Education is key as U, state

Ingrid Skjong

University agricultural safety specialist John Shutske is all too familiar with the risks of farming. From farmers struggling to recover from debilitating injuries to families coping with the loss of a child, the scenarios Shutske encounters are often grim.
“It’s extremely sad because it’s so extremely preventable,” said Shutske, also an associate professor of biosystems and agricultural engineering.
With farming’s hazardous reputation second only to the mining industry’s, farm fatalities, especially those involving young children, are a major concern among agricultural professionals. But for Minnesota, a 52 percent decrease in farm fatalities between 1996 and 1997 made it the safest year on record for the state’s farm workers since data collection began at the University in the late 1960s — a substantial decline that could indicate a welcome trend.
“Our goal is to get everyone in rural Minnesota to think about these issues,” said Shutske, who attributes the downturn to technological advances and increased safety awareness.
The majority of farm fatalities are machinery-related, often involving overturned tractors. Newer models are equipped with rollover protection structures and other devices intended to prevent death in the event of an accident.
Safety education has increased, but collaboration between rural communities and local agricultural officials to improve safety measures remains difficult.
Although community extension services try to help farmers with safety issues and concerns, many lack the staff and resources necessary to accommodate them.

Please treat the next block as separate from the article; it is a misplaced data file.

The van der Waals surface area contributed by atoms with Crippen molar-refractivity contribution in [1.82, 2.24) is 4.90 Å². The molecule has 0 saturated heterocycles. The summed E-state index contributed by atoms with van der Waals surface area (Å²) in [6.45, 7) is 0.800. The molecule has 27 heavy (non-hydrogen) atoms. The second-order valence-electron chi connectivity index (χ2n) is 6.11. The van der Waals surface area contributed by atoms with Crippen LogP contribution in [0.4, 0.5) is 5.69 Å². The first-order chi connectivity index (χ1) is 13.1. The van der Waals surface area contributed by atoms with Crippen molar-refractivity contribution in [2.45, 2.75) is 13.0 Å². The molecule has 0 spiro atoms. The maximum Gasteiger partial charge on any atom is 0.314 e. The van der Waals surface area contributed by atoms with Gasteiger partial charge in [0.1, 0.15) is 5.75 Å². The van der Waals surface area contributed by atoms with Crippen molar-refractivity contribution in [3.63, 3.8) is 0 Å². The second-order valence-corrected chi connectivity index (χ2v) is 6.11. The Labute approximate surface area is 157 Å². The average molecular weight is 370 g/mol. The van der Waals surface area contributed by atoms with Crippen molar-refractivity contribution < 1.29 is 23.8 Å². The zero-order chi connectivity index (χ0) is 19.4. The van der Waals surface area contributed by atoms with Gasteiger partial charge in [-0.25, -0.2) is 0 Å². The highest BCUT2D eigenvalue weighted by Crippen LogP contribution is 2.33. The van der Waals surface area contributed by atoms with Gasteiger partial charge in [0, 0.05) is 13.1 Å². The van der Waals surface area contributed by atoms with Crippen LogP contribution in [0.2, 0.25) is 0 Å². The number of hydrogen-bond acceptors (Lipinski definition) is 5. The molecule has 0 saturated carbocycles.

“Everyone is just stretched to the limit,” said Michele Schermann, an extension educator with the University’s Extension Service.
To better provide farmers with safety information and counseling at the local level, Schermann is helping to coordinate a community-based outreach program slated to begin this summer.
The program will recruit volunteers from five areas around the state to help in their areas. Outreach coordinators hired by the University will oversee the programs and coordinate individual projects.
“We want the volunteers to work with their communities and decide what they want to do in their communities as far as farm safety,” Schermann said.
One issue sure to garner much attention is the safety of children. Although the average fatality victims are 25-to-55-year-old males, the National Institute for Occupational Safety and Health estimates that 100 people under the age of 20 are killed each year in farm-related accidents.
Several national efforts are in the process of determining safety guidelines for children working on farms. The National Children’s Center for Rural and Agricultural Health and Safety, part of the Wisconsin-based National Farm Medicine Center, is developing guidelines for safe farm tasks for children, said Barb Lee, the organization’s director.
The guideline process is an international effort encompassing Canada, Mexico and the United States.
Ensuring children are restricted from certain tasks and carefully supervised in others is essential, Shutske said, but instructing parents to keep their children away from the farm is in many cases unrealistic.
“It’s a culture that is very rich in tradition,” said Shutske. “We’re trying to be real sensitive to that.”
Through various workshops, farm safety day camps and other programs Shutske helps bring to communities, parents and children become better informed about farm safety issues. The education the kids receive will ideally carry over into their adult lives, he added.
“It’s really hard to say Be careful, be careful, be careful,'” said Schermann.